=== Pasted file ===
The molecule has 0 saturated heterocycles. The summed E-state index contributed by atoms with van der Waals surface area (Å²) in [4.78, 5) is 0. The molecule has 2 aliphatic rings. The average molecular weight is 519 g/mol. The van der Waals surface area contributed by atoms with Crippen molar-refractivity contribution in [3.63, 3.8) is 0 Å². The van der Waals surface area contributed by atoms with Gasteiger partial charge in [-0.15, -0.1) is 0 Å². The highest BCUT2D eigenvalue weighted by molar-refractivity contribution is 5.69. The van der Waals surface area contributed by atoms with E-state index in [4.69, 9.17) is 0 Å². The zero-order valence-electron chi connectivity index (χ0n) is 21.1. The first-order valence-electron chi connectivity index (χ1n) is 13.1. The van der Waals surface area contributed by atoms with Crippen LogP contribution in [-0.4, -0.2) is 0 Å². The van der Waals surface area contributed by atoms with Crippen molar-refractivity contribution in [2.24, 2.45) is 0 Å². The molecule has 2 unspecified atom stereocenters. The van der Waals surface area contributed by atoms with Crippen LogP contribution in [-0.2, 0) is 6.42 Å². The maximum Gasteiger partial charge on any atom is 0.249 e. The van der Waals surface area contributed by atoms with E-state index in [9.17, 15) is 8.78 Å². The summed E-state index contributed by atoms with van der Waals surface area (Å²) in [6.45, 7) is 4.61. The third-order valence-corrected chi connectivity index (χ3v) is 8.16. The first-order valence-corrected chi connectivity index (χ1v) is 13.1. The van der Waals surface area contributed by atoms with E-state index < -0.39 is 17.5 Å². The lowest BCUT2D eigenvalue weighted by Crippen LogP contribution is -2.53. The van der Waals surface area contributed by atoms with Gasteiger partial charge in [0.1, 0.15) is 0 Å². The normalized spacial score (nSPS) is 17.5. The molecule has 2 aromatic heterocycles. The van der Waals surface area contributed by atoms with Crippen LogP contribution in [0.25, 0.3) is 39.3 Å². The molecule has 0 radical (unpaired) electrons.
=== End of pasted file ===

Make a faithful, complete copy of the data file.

The molecule has 0 saturated heterocycles. The summed E-state index contributed by atoms with van der Waals surface area (Å²) in [4.78, 5) is 0. The molecule has 2 aliphatic rings. The average molecular weight is 519 g/mol. The van der Waals surface area contributed by atoms with Crippen molar-refractivity contribution in [3.63, 3.8) is 0 Å². The van der Waals surface area contributed by atoms with Gasteiger partial charge in [-0.15, -0.1) is 0 Å². The highest BCUT2D eigenvalue weighted by molar-refractivity contribution is 5.69. The van der Waals surface area contributed by atoms with E-state index in [4.69, 9.17) is 0 Å². The zero-order valence-electron chi connectivity index (χ0n) is 21.1. The first-order valence-electron chi connectivity index (χ1n) is 13.1. The van der Waals surface area contributed by atoms with Crippen LogP contribution in [-0.4, -0.2) is 0 Å². The van der Waals surface area contributed by atoms with Crippen molar-refractivity contribution in [2.24, 2.45) is 0 Å². The molecule has 2 unspecified atom stereocenters. The van der Waals surface area contributed by atoms with Crippen LogP contribution in [-0.2, 0) is 6.42 Å². The maximum Gasteiger partial charge on any atom is 0.249 e. The van der Waals surface area contributed by atoms with E-state index in [9.17, 15) is 8.78 Å². The summed E-state index contributed by atoms with van der Waals surface area (Å²) in [6.45, 7) is 4.61. The third-order valence-corrected chi connectivity index (χ3v) is 8.16. The first-order valence-corrected chi connectivity index (χ1v) is 13.1. The van der Waals surface area contributed by atoms with E-state index < -0.39 is 17.5 Å². The lowest BCUT2D eigenvalue weighted by Crippen LogP contribution is -2.53. The van der Waals surface area contributed by atoms with Gasteiger partial charge in [0.1, 0.15) is 0 Å². The normalized spacial score (nSPS) is 17.5. The molecule has 2 aromatic heterocycles. The van der Waals surface area contributed by atoms with Crippen LogP contribution in [0.25, 0.3) is 39.3 Å². The molecule has 0 radical (unpaired) electrons.